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My primary interest lies in exploring the relationships between time and place as they relate to memory, cultural identity, and the concepts of “self” and “other”. For me, art making is an exploration of the duality of our existence and the synchronicity of  the experiences of the conscious and subconscious. My mentor, artist Jan Groover, told me years ago that good picture making happened when the artist “knew something” – when the looking and gaze was deliberate and conveyed meaning. It was an astounding statement coming from an artist recognized as a master of formalism. I learned photography as an art of “making” not “taking” images.

As an artist I had the privilege to pursue graduate studies at Bard College in an atmosphere that valued dialogue across multiple disciplines. My work was nurtured under the watchful gaze of my mentors Ken Irby (poet), Nicholas Maw (composer), Archie Rand (painter), Christine Berl (composer), and Elie Yarden (composer).   I was greatly influenced by the works of Heidegger, Derrida, Walter Benjamin and Baudrillard. The rejection of a singular point of view led to my art work being informed by personal experience and vision as well as cultural, and historical constructions.

Photography is neither about technical skill nor visual acuity. It is a tool for creating a visual paradigm for the most basic comprehension of the world and our place in it.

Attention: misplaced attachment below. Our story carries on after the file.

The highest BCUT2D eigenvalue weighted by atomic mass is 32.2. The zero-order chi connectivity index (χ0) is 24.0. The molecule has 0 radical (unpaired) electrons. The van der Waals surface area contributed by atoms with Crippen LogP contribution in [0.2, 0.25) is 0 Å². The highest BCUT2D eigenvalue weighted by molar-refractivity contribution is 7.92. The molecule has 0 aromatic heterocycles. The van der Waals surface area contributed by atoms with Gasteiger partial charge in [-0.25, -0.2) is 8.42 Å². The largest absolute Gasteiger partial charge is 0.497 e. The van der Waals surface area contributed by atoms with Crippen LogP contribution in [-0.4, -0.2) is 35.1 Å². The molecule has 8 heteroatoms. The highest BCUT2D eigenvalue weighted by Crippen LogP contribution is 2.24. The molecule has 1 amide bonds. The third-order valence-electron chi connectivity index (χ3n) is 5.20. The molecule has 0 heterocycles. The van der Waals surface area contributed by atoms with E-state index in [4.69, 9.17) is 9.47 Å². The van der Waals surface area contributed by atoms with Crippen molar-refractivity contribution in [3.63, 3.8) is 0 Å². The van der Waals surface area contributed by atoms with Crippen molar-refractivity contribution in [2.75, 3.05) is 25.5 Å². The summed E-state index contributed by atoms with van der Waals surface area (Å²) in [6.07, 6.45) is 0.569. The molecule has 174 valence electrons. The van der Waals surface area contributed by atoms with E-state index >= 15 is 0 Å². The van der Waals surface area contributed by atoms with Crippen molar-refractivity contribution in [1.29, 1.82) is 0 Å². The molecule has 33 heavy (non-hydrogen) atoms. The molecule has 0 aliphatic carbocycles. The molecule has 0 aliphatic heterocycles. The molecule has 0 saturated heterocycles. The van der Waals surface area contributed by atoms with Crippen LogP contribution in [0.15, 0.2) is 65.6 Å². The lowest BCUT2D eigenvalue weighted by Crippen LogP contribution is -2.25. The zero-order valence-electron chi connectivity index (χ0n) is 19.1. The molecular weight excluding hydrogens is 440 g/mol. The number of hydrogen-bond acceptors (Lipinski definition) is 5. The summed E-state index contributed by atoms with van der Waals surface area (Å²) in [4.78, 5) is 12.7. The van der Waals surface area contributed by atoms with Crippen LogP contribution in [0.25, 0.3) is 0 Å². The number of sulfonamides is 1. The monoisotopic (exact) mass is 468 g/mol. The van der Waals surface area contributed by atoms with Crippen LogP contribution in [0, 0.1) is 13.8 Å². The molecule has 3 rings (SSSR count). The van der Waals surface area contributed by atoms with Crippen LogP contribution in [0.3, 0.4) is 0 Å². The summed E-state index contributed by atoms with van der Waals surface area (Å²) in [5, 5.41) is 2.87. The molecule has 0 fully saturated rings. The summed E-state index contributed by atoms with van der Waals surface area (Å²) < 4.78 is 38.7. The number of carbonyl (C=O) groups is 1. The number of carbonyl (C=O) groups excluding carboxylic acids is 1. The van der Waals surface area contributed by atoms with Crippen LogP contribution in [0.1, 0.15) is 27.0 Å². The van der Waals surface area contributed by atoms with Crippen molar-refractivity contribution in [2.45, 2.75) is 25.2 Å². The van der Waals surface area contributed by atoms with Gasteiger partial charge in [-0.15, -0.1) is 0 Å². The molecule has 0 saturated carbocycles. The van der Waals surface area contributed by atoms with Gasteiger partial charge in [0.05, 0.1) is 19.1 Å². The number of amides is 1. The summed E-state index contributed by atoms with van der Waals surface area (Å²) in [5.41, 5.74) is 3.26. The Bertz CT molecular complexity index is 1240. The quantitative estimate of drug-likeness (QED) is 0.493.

“The transition from signs which dissimulate something to signs which dissimulate that there is nothing,           marks the decisive turning point. The first implies a theology of truth and secrecy (to which the notion of         ideology still belongs). The second inaugurates an age of simulacra and simulation, in which there is no         longer any God to recognize his own, nor any last judgment to separate truth from false, the real from its         artificial resurrection, since everything is already dead and risen in advance." - Baudrillard

Life is about process and photographic art creates a visual system of signage to describe that process. Art cannot be made by only learning about art. Photography cannot be taught in an institution dedicated only to the visual.


After graduate school I worked in my studio in NYC. Through the exploration of the interplay between cultural identity, collective memory, and religion I went deep into the community of ultra orthodox Judasim. As I began my journey into that world it was suggested to me that I photograph “Jewish children” but I chose to create them instead; I am a parent to five children. 


Goethe wrote,


     “The beginning of the end of all literary activity is the reproduction of the world that surrounds me by the           means of the world that is in me. All things being grasped, related, recreated, loaded, and                               reconstructed in a personal form, in an original manner.”

I believe that the same holds true for photographic art. Reproduction can only be imagined or created if one understands, knows, or can even acknowledge the presence of the original. In my forty-eight years of life I have learned much about the original; about both my inner and outer worlds and the interplay between the two. My work is informed by and synthesizes many perspectives and allows for the interplay of personal experience, cultural memory, and social identity; an aesthetic integrating the narrative of both “self” and “world”.

Chana Wiesenthal Elias

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